694 (7th Cir. 2003). The Tenth Circuit has similarly concluded that a "'new or increased risk of loss' is plainly a material, detrimental effect on a financial institution, and falls squarely within the proper scope of [§ 3293(2)]." Mullins, 613 F.3d at 1278-79 (10th Cir. 2010). Recently, the Ninth Circuit "join[ed] [its] sister circuits" in defining "affects" a financial institution "to include new or increased risk of loss to financial institutions." United States v. Stargell, 738 F.3d 1018, 1022-23 (9th Cir. 2013) (interpreting 18 U.S.C. § 1343, and citing Serpico and Mullins).
United States v. Ghavami, 23 F. Supp. 3d 148, 162 (S.D.N.Y. 2014), aff'd sub nom. United States v. Heinz, 607 F. App'x 53 (2d Cir. 2015), cert. denied, 136 S. Ct. 801, 193 L. Ed. 2d 712 (2016) (interpreting Section 3293(2)). See also United States v. Bank of New York Mellon, 941 F. Supp. 2d 438, 452 (S.D.N.Y. 2013) (Surveying cases, rejecting argument that a financial institution participating in a fraudulent scheme could not be "affected" because it was not the victim of the scheme).
Congress amended 18 U.S.C. § 3293 to add the "affects a financial institution" language in Section 961 of the Financial Institutions Reform, Recovery, and Enforcement Act of 1989 ("FIRREA"). See P.L. 101-73, 103 Stat. 183 (Aug. 9, 1989). FIRREA simultaneously amended and enacted other sections of the United States Code using almost identical language. See id. § 951 (enacting 12 U.S.C. § 1833); id. § 961 (amending 18 U.S.C. §§ 1341 and 1343); id. § 963 (amending 18 U.S.C. § 982). Courts have noted that "[w]hether a fraud does or does not 'affect a financial institution' is a recurring consideration in federal criminal jurisprudence" and cases interpreting the phrase in one context often are applied in others. United States v. Grass, 274 F. Supp. 2d 648, 654 n.5 (M.D. Pa. 2003) (internal quotation marks omitted)); see also United States v. Stargell, 738 F.3d 1018, 1022-23 (9th Cir. 2013) (interpreting the phrase "affected a financial institution" in 18 U.S.C. § 1343, and citing to cases applying 18 U.S.C. § 3293); United States v. Wells Fargo Bank, N.A., 972 F. Supp. 2d 593, 629-31 (S.D.N.Y. 2013) (Furman, J.) (discussing the phrase "affecting a federally insured financial institution" in 12 U.S.C. § 1833, and citing to cases applying 18 U.S.C. § 3293).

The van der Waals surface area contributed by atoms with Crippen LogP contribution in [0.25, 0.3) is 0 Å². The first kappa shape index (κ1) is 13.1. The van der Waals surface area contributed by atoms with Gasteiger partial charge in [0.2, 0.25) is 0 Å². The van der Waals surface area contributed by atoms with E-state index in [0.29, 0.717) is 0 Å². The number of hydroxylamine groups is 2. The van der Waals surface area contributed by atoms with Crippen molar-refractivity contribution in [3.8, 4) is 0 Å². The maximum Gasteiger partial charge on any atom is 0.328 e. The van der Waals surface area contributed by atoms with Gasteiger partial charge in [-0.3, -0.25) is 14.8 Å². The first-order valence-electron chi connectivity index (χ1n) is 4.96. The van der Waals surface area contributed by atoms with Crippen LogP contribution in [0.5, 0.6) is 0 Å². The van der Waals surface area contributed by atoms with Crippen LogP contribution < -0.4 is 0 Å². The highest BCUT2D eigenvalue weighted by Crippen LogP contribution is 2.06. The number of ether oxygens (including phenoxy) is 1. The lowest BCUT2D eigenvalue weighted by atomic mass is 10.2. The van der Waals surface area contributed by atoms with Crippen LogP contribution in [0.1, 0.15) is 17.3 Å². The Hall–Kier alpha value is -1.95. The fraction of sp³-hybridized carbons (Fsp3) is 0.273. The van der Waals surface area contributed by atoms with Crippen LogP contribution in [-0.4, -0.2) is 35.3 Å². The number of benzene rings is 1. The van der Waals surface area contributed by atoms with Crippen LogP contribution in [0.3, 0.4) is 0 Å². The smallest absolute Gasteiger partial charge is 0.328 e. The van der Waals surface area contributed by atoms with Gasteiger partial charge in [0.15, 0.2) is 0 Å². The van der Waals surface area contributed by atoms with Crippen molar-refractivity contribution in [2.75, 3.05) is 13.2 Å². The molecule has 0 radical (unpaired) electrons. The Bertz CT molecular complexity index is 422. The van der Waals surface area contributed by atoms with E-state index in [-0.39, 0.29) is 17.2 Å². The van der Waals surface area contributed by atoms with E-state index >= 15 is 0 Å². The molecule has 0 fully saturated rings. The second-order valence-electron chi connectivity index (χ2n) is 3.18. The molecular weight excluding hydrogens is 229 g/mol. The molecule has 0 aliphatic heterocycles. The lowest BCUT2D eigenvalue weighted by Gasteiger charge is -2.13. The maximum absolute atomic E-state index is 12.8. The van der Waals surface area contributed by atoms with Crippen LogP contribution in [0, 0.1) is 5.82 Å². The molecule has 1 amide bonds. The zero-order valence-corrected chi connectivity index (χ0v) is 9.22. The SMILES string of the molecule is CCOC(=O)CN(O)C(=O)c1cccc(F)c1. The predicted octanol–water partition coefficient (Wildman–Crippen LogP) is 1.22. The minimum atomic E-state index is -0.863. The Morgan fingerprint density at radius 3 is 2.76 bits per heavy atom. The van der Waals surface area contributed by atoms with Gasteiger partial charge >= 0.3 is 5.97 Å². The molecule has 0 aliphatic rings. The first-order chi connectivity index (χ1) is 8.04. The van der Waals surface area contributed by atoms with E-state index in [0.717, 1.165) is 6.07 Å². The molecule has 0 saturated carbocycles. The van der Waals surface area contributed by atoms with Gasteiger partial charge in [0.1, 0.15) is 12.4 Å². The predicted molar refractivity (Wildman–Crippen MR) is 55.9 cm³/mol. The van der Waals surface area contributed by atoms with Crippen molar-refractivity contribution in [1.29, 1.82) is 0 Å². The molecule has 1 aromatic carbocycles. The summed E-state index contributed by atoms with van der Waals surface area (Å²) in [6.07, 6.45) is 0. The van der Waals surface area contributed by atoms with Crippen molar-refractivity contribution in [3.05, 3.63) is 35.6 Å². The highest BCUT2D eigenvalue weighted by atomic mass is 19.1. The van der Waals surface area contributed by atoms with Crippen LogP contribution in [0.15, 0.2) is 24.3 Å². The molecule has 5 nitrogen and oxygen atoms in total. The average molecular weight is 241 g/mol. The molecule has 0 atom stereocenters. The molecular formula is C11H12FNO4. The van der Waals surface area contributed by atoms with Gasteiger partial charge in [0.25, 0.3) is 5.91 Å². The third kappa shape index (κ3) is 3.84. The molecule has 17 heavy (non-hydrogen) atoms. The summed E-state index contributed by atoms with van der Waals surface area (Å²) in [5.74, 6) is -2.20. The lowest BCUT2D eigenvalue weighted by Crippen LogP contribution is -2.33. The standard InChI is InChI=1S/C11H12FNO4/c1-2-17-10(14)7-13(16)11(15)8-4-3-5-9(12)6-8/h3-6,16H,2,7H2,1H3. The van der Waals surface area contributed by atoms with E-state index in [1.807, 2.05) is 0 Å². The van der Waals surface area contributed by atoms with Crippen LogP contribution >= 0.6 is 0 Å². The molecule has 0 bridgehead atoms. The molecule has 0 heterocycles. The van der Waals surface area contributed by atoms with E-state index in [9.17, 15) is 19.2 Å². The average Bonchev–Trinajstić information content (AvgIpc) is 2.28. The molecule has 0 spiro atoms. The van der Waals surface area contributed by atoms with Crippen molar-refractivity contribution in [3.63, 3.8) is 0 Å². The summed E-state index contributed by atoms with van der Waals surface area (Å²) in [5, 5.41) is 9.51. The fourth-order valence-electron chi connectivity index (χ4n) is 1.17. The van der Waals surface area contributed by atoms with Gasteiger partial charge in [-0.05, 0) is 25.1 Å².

In sum, the 2012 warrant was valid as both a civil and criminal seizure warrant pursuant to Sections 981(a)(1)(C) and 982(a)(2), and the funds in Wells Fargo -7984 were neither "untainted" nor "unlawfully" seized. Accordingly, Lindell's motions are denied.
B. The Continued Retention Of Funds Is Lawful
Lindell argues that even if the Government's initial seizure of Wells Fargo -7984 was valid, Section 983(a)(3) precludes forfeiture and requires the return of the untainted funds because the Government missed the May 28, 2013 deadline for filing a civil forfeiture complaint. Section 983 does nothing of the sort.